Nitrites and nitrates in pet food and in human food

Nitrites and nitrates are in some human foods and in pet foods and they are carcinogenic

In France, nitrites and nitrates are allowed in human food but are disallowed in pet food which has outraged many members of the public.

In America, the Pet Food Safety Law caps permissible nitrite levels at hundred parts per million in pet food but the Association of American Feed Control Officials has published a recommended standard of up to a maximum of 20 ppm.

The Times reports, today, on French members of Parliament calling for a ban on preservatives specifically nitrites and nitrates which continue to be used in processed meats such as bacon and ham despite being banned in pet food in that country.

Nitrites and nitrates are linked to cancer. They are used in many cold meats and cheeses. They make ham and bacon look pinker.

The manufacturers say that the additives help to protect against botulism, listeria and salmonella. But critics say that you can protect against those contaminants by reducing shelf lives.

In the European Union, there is an intention to phase out the use of nitrates in pet foods by 2025 because of their proven links to cancer, heart disease and diabetes. Clearly, some EU countries allow these additives while the French appear to be ahead in terms of pet welfare in this regard.

Some French members of Parliament have demanded a blanket ban on nitrites and nitrates in all foods whether they be for companion animals or people.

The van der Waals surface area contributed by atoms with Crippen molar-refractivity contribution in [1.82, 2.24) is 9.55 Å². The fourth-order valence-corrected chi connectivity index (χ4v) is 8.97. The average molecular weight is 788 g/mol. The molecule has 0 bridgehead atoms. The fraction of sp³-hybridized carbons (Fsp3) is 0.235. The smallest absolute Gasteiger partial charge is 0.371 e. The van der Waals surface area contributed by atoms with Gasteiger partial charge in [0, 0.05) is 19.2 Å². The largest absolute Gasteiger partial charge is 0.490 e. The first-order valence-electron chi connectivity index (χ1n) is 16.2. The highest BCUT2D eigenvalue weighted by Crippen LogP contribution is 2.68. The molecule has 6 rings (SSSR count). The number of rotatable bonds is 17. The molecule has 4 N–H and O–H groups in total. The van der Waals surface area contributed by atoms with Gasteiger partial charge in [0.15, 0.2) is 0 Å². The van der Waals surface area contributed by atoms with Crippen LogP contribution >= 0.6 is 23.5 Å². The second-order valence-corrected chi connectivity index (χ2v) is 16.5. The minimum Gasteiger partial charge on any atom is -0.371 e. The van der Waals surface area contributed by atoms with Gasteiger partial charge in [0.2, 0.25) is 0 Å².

And I’m told by The Times that the reason why there is this discrepancy is because the manufacturers have effectively lobbied the French government to convince them not to ban these additives in human food whereas the pet food manufacturers didn’t lobby the government in the same way which allowed a clear path for the government to ban them.

One MP, Richard Ramos, believes that the better off are protected against these dangerous additives because they can buy food without nitrites whereas the less well-off more vulnerable to them because they have less choice.

Companion animals are also particularly vulnerable to these additives because, where they are allowed, all pet food has them and therefore cats and dogs are fed exclusively on industry produce pet foods containing nitrites.

Macon’s government has pledged to limit the use of these additives in all foodstuffs after he was warned of the significant risks.

The food manufacturers have minimised the health risks of nitrites and nitrates. However, the World Health Organisation classified processed meats as “carcinogenic to humans” in 2015.

In the UK, about 90% of bacon sold contains nitrates. Research in the UK has linked nitrites with cancer of the colon, bowel, prostate and breast.

In 2022, Queen’s University Belfast’s scientists urged the British government to ban their use in food.

The Food Standards Agency in the UK advises that “existing levels of nitrites and nitrates are sufficiently protective for consumers”. It adds that: “Processed meat, whether produced with the use of nitrites and nitrates or without, can form part of [a] varied and balanced diet when consumed within current NHS guidelines”. Comment: it appears that the UK government has also been lobbied by the manufacturers. Notwithstanding, the NHS recommendations are that people should limit consumption of these foods to 70 g or less per day.

However, the World Health Organisation says that if we eat 50 g of these processed meats each day it increases the risk of developing colorectal cancer by 18%.

Nitrates are listed as E249 and the 250 in labelling. Nitrates are labelled as E251 and E252.

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